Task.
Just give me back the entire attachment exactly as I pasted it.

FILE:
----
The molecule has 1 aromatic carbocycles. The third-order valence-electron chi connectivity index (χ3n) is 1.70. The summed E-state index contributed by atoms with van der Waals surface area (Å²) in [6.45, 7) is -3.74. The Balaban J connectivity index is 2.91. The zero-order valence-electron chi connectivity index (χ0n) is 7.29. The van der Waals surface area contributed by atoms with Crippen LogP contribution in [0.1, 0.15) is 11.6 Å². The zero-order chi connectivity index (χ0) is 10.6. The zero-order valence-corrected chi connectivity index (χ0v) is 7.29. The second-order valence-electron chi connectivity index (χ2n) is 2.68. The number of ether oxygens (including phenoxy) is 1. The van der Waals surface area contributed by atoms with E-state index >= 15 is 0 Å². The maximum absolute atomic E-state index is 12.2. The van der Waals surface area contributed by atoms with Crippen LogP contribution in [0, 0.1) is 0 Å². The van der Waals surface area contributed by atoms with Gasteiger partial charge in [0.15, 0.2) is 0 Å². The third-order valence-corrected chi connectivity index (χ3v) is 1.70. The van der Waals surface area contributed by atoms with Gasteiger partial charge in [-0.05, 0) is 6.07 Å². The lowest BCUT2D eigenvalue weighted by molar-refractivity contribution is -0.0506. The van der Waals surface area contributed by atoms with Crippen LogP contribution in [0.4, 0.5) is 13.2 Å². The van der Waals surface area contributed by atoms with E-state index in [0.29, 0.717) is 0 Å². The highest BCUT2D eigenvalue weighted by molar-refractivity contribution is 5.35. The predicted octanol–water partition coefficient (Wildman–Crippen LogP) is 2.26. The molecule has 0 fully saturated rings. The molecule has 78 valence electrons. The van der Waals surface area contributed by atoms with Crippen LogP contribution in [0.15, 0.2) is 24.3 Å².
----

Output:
The molecule has 1 aromatic carbocycles. The third-order valence-electron chi connectivity index (χ3n) is 1.70. The summed E-state index contributed by atoms with van der Waals surface area (Å²) in [6.45, 7) is -3.74. The Balaban J connectivity index is 2.91. The zero-order valence-electron chi connectivity index (χ0n) is 7.29. The van der Waals surface area contributed by atoms with Crippen LogP contribution in [0.1, 0.15) is 11.6 Å². The zero-order chi connectivity index (χ0) is 10.6. The zero-order valence-corrected chi connectivity index (χ0v) is 7.29. The second-order valence-electron chi connectivity index (χ2n) is 2.68. The number of ether oxygens (including phenoxy) is 1. The van der Waals surface area contributed by atoms with E-state index >= 15 is 0 Å². The maximum absolute atomic E-state index is 12.2. The van der Waals surface area contributed by atoms with Crippen LogP contribution in [0, 0.1) is 0 Å². The van der Waals surface area contributed by atoms with Gasteiger partial charge in [0.15, 0.2) is 0 Å². The third-order valence-corrected chi connectivity index (χ3v) is 1.70. The van der Waals surface area contributed by atoms with Gasteiger partial charge in [-0.05, 0) is 6.07 Å². The lowest BCUT2D eigenvalue weighted by molar-refractivity contribution is -0.0506. The van der Waals surface area contributed by atoms with Crippen LogP contribution in [0.4, 0.5) is 13.2 Å². The van der Waals surface area contributed by atoms with E-state index in [0.29, 0.717) is 0 Å². The highest BCUT2D eigenvalue weighted by molar-refractivity contribution is 5.35. The predicted octanol–water partition coefficient (Wildman–Crippen LogP) is 2.26. The molecule has 0 fully saturated rings. The molecule has 78 valence electrons. The van der Waals surface area contributed by atoms with Crippen LogP contribution in [0.15, 0.2) is 24.3 Å².